But that's just combat. How about role-playing? There are moral choices to be made throughout the game, each of which will determine the future outcome and the ending of the game. You get to decide how and when to pursue each and every mission as well as whether or not to kill your enemies after you have defeated them. The character is customizable to a great extent right from the start at the character creation menu, although you don't get to change your name or gender in-game. There is a lot of quality loot spread everywhere on the terrain, and you can use it to customize your gear as you please. There are four detailed skill trees which you can invest your points on as you progress through the game, including one each for each combat style, along with a fourth skill tree for technomancy powers. While being unable to play as a female does seem like a downside, the game provides ample freedom when it comes to customizing your character.
There is an intricate story at play throughout the game, one which even IGN seems to commend despite an otherwise dissatisfied review. Your choices do impact the game's story, as well as your relationship with other characters, NPC companions and quest bringers. There are several factions to join, sides to pick and multiple ways to approach the same mission to get different outcomes. If you like story-rich RPGs like The Witcher 3, you will probably like this game.
The graphics aren't really something to boast about. We have seen better visuals in games like Batman: Arkham Knight and The Witcher 3, and that was in 2015. However, a simplified yet not disturbingly dated graphics system means low impact on performance, so you will probably be able to run the game even on a low-end PC. You will get a stable framerate of around 60 FPS throughout the playthrough, which is quite good for an open-world video game.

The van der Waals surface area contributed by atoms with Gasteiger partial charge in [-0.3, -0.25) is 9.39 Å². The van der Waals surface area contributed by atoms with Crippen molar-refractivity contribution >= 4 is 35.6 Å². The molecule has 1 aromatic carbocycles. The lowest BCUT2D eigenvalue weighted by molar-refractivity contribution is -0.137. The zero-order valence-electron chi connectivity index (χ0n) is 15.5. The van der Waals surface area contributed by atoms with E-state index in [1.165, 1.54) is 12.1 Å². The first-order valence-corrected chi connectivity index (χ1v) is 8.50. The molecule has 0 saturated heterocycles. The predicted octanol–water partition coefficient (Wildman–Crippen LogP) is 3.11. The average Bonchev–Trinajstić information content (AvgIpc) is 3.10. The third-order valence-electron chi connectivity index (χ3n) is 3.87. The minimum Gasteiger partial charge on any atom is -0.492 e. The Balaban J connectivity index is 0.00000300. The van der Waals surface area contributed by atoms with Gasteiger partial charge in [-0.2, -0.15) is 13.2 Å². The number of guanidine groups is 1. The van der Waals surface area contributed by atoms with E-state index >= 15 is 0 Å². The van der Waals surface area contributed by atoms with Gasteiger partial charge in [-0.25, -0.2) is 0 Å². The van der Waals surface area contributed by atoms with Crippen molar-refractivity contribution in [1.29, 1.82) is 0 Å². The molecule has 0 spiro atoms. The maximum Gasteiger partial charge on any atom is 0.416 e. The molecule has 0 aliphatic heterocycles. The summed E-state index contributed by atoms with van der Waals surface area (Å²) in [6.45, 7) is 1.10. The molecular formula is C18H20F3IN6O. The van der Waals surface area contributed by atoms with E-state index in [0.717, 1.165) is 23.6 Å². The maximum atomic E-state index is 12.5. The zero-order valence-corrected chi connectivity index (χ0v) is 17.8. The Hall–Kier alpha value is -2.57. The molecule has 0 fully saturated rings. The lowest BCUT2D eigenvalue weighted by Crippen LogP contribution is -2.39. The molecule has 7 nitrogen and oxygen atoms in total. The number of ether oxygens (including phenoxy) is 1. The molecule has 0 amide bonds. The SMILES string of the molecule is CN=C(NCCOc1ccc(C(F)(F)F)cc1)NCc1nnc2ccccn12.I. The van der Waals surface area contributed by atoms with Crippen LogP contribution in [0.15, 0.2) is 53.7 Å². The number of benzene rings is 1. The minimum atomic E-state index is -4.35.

The game hasn't really got many great reviews from gamers. With a Metacritic score of 56 and an IGN score of 4.9, the game has received mixed reviews from popular gamers and gaming websites. While everyone seems to be quite satisfied by the plot and the setting, the role-playing elements and apparently combat haven't received a whole lot of love. But let's take a moment here and talk straight. Just a few months ago, we received yet another greatly hyped ARPG game that turned out to be much of a disappointment on several terms. Yes, I am talking about Fallout 4. The plotline was meh, the graphics were really underwhelming and the combat, although better than its predecessors, was still pretty awful. What was worth praising was the huge open world and the number of side missions and loot and the ability to build entire towns from ground up. However, since it was an AAA title, we all praised its virtues, neglected its flaws and played the heck out of it anyway. The Technomancer, on the other hand, is an indie title. Developed by a small-scale developer with half the resources and manpower as Bethesda, the game has still managed to make a brave and intriguing move that helps indie studios lay their foundation on what was so far an exclusively AAA genre. Does it have its downsides? Sure. But is it still a great game that you can play and enjoy? Also true.
Overall, I enjoyed my playthrough of the Technomancer quite a bit. Yes, the graphics could have probably been better, and I'd have loved to see a jump button added to the controls, but still, the gameplay was good, the plot was good and I digged the way they really brought Planet Mars to life with its many alternate cultures and civilizations. If you have a spare $39 to spend on this summer, the Technomancer is probably a good spend.